Federico Escobar federicoescobarcordoba at GMAIL.COM
Tue Dec 28 02:23:57 UTC 2010

I took it to be remarkable in the same way "natural," "fresh," and other
terms were remarked upon by Dwight Bolinger in "Language - The Loaded
Weapon" (especially chapter 10: "Power and deception"). Bolinger's take
rings true in JL's analysis of "handcrafted": the word's connotations are
stretched to situations in which they would no longer logically apply
(especially not if we follow Ron's hand+craft analysis), with the aim of
making people feel the whiff of those associations even when the root
meaning is no longer applicable. It is not merely figurative, either,
because what's at stake is appropriating those warm associations. Others on
the thread have said something quite similar, with which I agree.

"Organic" has become less pliable in that sense, because of regulations, but
"natural" remains maliciously malleable.


On Mon, Dec 27, 2010 at 9:52 PM, Ronald Butters <ronbutters at aol.com> wrote:

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> Sender:       American Dialect Society <ADS-L at LISTSERV.UGA.EDU>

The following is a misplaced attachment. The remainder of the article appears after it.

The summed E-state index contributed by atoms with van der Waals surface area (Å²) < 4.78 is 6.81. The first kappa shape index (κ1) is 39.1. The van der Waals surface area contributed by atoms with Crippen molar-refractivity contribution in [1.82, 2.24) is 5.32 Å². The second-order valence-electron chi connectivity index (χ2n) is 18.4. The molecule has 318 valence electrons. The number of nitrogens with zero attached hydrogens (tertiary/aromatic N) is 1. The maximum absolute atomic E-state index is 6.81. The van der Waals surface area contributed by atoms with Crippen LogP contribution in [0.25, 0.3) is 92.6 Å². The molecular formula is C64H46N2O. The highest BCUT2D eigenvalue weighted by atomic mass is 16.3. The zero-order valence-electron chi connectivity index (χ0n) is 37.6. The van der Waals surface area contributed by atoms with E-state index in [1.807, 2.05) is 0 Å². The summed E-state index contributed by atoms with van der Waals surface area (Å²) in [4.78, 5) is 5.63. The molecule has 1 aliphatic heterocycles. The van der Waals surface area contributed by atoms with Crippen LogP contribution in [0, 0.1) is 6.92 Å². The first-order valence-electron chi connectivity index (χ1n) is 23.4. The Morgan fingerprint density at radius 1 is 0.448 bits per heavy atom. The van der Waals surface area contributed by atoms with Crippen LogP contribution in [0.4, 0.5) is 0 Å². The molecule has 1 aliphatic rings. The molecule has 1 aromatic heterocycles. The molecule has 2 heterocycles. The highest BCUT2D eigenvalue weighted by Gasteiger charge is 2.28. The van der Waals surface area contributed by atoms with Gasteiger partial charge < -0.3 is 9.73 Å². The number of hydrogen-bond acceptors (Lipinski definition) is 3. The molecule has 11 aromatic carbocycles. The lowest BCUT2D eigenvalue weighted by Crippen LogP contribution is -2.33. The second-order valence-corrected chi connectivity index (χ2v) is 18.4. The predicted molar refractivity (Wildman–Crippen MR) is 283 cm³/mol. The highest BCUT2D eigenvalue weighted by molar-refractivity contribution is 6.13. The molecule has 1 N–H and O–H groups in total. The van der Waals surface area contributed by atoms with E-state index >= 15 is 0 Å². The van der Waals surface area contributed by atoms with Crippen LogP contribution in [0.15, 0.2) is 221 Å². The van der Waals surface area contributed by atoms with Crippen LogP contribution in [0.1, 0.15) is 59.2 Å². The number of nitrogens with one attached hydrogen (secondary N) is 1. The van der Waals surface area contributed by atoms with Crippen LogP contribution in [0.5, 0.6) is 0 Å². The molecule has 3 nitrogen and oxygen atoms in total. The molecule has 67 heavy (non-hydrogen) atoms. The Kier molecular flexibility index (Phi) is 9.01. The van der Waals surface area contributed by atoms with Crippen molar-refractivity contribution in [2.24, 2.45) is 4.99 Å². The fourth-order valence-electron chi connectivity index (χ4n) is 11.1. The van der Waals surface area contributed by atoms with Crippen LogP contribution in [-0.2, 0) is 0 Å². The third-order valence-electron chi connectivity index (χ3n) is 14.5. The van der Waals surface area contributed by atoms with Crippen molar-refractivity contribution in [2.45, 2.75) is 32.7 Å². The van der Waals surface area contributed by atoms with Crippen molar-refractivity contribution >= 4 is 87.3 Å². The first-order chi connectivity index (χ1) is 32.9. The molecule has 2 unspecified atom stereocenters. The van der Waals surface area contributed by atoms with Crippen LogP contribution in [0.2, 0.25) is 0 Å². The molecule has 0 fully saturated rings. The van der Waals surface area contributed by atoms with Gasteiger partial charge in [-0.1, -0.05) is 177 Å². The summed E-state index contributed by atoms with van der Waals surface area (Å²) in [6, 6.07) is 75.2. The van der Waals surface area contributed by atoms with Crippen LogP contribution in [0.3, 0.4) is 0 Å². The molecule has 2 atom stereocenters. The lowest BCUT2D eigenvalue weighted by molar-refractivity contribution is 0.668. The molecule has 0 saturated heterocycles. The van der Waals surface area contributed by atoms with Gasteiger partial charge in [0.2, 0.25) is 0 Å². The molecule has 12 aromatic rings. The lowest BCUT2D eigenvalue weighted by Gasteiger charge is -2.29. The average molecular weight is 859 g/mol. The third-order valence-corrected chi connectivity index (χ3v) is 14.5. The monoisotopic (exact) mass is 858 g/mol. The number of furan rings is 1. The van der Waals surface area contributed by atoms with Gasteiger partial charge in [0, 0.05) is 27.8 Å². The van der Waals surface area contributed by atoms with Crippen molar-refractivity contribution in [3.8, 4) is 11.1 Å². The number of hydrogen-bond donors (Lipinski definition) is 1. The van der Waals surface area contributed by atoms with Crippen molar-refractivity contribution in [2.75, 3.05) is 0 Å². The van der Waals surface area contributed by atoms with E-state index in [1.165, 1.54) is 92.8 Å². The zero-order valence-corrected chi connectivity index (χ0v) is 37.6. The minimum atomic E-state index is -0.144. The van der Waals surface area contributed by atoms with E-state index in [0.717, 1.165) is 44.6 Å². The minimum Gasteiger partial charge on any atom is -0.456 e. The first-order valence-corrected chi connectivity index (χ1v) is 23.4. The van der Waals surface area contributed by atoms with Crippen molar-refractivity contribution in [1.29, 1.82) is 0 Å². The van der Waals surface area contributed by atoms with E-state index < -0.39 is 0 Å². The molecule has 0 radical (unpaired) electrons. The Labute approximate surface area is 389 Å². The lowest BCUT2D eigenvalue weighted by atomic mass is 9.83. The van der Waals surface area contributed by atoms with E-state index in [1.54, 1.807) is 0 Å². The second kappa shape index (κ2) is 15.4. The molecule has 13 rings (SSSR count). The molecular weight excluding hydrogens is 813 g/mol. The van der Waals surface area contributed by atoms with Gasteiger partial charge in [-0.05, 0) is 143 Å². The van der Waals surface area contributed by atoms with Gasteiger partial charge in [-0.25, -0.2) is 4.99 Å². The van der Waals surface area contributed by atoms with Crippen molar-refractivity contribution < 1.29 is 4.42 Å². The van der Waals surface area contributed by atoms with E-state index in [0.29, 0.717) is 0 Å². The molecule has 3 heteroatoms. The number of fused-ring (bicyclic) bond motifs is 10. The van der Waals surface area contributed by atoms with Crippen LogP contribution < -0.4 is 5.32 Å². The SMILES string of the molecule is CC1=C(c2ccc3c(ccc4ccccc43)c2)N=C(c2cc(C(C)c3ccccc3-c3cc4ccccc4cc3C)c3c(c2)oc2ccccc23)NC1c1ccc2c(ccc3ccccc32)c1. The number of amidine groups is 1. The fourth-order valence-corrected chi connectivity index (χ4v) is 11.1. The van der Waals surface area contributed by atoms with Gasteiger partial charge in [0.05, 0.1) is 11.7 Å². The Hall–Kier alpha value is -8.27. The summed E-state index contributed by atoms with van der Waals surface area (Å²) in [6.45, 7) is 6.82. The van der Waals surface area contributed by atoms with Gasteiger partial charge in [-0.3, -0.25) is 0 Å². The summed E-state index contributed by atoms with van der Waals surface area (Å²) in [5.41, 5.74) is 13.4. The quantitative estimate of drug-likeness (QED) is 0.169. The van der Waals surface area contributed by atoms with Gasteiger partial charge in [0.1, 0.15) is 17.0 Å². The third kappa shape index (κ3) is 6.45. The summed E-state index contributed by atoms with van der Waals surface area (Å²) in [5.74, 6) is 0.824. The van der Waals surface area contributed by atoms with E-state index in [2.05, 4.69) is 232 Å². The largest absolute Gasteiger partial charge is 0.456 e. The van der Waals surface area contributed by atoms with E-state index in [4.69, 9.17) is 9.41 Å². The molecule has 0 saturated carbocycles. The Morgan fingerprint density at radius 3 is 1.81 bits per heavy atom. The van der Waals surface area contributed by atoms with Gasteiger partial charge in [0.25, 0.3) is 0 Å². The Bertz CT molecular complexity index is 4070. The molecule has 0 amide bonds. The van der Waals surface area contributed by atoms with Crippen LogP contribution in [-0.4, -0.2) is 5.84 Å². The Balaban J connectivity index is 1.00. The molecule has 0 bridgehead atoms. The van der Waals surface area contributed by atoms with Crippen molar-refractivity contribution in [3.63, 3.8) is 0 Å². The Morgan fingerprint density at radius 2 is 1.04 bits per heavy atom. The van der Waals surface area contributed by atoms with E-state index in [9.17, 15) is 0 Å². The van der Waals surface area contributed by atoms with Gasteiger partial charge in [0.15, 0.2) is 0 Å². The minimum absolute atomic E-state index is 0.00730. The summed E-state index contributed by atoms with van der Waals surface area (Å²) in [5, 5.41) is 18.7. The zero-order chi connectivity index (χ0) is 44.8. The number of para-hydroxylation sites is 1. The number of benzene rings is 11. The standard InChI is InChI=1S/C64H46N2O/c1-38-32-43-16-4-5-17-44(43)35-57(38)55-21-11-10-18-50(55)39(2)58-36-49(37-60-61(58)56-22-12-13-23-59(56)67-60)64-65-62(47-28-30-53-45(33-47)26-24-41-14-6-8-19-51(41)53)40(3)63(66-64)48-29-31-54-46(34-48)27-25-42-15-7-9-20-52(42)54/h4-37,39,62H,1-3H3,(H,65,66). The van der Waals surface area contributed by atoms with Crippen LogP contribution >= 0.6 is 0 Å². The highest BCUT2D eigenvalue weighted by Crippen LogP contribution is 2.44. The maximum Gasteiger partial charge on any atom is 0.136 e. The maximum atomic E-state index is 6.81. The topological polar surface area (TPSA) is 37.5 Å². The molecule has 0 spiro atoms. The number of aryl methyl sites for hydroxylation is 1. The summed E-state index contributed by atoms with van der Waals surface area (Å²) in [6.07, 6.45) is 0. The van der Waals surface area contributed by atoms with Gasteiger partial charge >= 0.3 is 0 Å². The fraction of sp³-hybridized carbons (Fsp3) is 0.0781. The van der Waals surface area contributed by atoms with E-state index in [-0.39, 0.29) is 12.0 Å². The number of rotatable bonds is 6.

> Poster:       Ronald Butters <ronbutters at AOL.COM>
> Subject:      Re: handcrafted
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> Well, yeah, since "handcrafted" basically means 'skillfully made', any
> number of things could be called "handcrafted"; that is not the same thing
> as '(entirely) hand-made'. If Ghia used :"stamps and presses" to make there
> products, they are scarcely 'handmade'. Likewise suits made on any kind of
> assembly line.
> My point is this:
> "Handcrafted" today and "handcrafted" in 1952 do not appear to mean much
> different things, though it is certainly possible that means of "crafting"
> things may have changed owing to technological innovation and different
> cultural perspectives on "craft."
> JL began this thread by implying (or so it seemed to me) that the OED was
> missing some new definition of "handcrafted." I say no: the commercial use
> is not all that different from 1952, and in any case the meaning that JL is
> looking for is derivable with no leap of the imagination from the meaning
> that the OED has already given.
> On Dec 27, 2010, at 8:02 PM, James Smith wrote:
> > Unless you mean "handcrafted" denotes made without tools, I have no
> trouble accepting that the 4 items listed could have, in fact, been
> handcrafted in 1952.  It may not have actually been so, but it is not beyond
> credible belief.  Even today, a cheap man's suit is still largely
> handcrafted.  Sure Ghia would have used stamps and presses to shape the
> carrozzeria, but producing a finish worthy of the Ghia name would have
> involved a lot of hand work, a lot of crafting by hand.  Same with the
> crystal and watch.
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